Thyroxine (T(4)) is the predominant form of thyroid hormone (TH). Hyperthyroidism, a condition associated with excess TH, is characterized by increases in metabolic rate, core body temperature and cardiac performance. In target tissues, T(4) is enzymatically deiodinated to 3,5,3'-triiodothyronine (T(3)), a high-affinity ligand for the nuclear TH receptors TR alpha and TR beta, whose activation controls normal vertebrate development and physiology. T(3)-modulated transcription of target genes via activation of TR alpha and TR beta is a slow process, the effects of which manifest over hours and days. Although rapidly occurring effects of TH have been documented, the molecules that mediate these non-genomic effects remain obscure. Here we report the discovery of 3-iodothyronamine (T(1)AM), a naturally occurring derivative of TH that in vitro is a potent agonist of the G protein-coupled trace amine receptor TAR1. Administering T(1)AM in vivo induces profound hypothermia and bradycardia within minutes. T(1)AM treatment also rapidly reduces cardiac output in an ex vivo working heart preparation. These results suggest the existence of a new signaling pathway, stimulation of which leads to rapid physiological and behavioral consequences that are opposite those associated with excess TH.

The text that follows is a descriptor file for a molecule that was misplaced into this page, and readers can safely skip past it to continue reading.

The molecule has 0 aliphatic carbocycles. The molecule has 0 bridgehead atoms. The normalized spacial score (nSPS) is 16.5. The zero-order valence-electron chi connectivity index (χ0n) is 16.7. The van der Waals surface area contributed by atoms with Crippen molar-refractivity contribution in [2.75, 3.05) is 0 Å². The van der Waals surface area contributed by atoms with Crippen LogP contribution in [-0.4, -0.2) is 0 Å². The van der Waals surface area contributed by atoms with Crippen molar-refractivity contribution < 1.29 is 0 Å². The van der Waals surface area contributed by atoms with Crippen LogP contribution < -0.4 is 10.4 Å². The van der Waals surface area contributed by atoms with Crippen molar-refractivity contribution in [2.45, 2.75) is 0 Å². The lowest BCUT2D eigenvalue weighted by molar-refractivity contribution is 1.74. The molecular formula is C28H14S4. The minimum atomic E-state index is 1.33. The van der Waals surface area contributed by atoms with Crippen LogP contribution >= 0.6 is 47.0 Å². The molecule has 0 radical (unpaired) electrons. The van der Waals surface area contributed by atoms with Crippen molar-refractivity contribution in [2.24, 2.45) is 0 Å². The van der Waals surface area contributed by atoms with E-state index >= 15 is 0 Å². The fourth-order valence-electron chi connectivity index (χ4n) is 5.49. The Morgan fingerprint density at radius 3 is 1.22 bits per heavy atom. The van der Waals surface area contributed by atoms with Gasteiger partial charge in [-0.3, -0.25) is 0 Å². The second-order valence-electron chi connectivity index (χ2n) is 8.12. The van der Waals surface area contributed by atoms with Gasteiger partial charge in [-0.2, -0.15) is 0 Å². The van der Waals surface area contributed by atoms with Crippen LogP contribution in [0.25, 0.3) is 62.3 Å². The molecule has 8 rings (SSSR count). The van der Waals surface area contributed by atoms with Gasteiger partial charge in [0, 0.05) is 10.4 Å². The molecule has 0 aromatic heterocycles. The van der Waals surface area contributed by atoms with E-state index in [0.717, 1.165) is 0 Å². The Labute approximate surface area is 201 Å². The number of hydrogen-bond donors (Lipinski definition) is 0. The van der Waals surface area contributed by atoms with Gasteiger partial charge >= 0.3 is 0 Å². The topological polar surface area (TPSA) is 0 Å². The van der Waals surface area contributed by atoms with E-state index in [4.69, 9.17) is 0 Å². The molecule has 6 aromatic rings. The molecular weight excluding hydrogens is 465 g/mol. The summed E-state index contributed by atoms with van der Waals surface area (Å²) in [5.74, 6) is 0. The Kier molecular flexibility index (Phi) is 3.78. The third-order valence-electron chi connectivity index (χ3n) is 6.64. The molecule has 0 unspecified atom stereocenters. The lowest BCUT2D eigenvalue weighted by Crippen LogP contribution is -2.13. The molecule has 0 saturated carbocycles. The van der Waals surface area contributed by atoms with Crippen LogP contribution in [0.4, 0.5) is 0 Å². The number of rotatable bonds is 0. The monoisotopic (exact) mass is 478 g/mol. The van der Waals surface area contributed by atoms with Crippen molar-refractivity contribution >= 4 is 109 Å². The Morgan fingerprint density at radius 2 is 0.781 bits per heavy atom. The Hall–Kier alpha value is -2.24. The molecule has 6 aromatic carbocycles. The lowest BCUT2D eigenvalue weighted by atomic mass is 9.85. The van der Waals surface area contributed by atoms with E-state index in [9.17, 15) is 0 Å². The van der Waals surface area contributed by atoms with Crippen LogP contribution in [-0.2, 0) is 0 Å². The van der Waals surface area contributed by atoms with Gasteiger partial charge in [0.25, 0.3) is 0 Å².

The zebrafish embryo is transparent and can tolerate absence of blood flow because its oxygen is delivered by diffusion rather than by the cardiovascular system. It is therefore possible to attribute cardiac failure directly to particular genes by ruling out the possibility that it is due to a secondary effect of hypoxia. We focus here on pickwickm171 (pikm171), a recessive lethal mutation discovered in a large-scale genetic screen. There are three other alleles in the pik complementation group with this phenotype (pikm242, pikm740, pikm186; ref. 3) and one allele (pikmVO62H) with additional skeletal paralysis. The pik heart develops normally but is poorly contractile from the first beat. Aside from the edema that inevitably accompanies cardiac dysfunction, development is normal during the first three days. We show by positional cloning that the 'causative' mutation is in an alternatively-spliced exon of the gene (ttn) encoding Titin. Titin is the biggest known protein and spans the half-sarcomere from Z-disc to M-line in heart and skeletal muscle. It has been proposed to provide a scaffold for the assembly of thick and thin filaments and to provide elastic recoil engendered by stretch during diastole. We found that nascent myofibrils form in pik mutants, but normal sarcomeres are absent. Mutant cells transplanted to wildtype hearts remain thin and bulge outwards as individual cell aneurysms without affecting nearby wildtype cardiomyocytes, indicating that the contractile deficiency is cell-autonomous. Absence of Titin function thus results in blockage of sarcomere assembly and causes a functional disorder resembling human dilated cardiomyopathies, one form of which is described in another paper in this issue.